The advent of widespread access to computing offers the promise to transform educational practices worldwide. At present, most massive open online courses (MOOCS) present practice and evaluation opportunities through static lists of multiple-choice questions. Future systems, however, will increasingly rely on sophisticated modeling of student knowledge to provide personalized instruction. Unfortunately, the few systems that currently employ such models tend to be developed for and evaluated in middle-class US schools – a very particular cultural context. This assumption is a broad generalization, as the cultural makeup of the US, and indeed the world, is changing dramatically.
Jeff Bigham- Crowd Agents: Interactive Crowd-Powered Systems in the Real World
Over the past few years, I have been developing and deploying interactive crowd-powered systems. For instance, VizWiz has the crowd answer visual questions for blind people in less than a minute, Legion allows outsourcing of desktop tasks to the crowd, and Scribe allows the crowd to caption audio in real-time. Overall, thousands of people have engaged with these systems, providing an interesting look at how end users interact with crowd work in their everyday lives. Collectively, these systems illustrate a new approach to human computation in which the diverse and changing crowd is provided the computational support necessary to act as a single, high-quality actor.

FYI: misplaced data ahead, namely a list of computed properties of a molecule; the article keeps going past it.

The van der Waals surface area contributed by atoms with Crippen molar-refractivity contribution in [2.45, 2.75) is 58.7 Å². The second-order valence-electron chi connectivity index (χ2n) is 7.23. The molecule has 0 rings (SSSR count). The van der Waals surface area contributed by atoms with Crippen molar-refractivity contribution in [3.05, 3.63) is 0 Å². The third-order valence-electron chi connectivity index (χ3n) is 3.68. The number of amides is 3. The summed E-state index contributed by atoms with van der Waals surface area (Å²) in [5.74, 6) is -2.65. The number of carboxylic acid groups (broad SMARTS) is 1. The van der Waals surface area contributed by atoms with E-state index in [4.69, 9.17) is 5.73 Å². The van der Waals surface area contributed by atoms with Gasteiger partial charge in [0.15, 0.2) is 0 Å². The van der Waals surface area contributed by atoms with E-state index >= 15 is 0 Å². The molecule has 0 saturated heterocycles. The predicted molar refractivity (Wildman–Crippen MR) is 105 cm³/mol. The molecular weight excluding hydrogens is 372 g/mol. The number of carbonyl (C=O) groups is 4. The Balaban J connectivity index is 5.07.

Chris Harrison- Interacting with Small Devices in Big Ways
Despite their small size, mobile devices are able to perform tasks of creation, information and communication with unprecedented ease. However, diminutive screens and buttons mar the user experience, and otherwise prevent us from realizing the full potential of computing on the go. For example, there is large disparity between multitouch input and the capabilities of our hands and fingers. In addition to translating to an X/Y position, our fingers can vary their angle of attack, bend, twist, and apply different pressure and shear forces (at least six additional analog dimensions). Fingers also have many “modes” – they do not just poke, as contemporary touchscreen interaction would suggest, but also scratch, flick, knock, rub, and grasp, to name a few.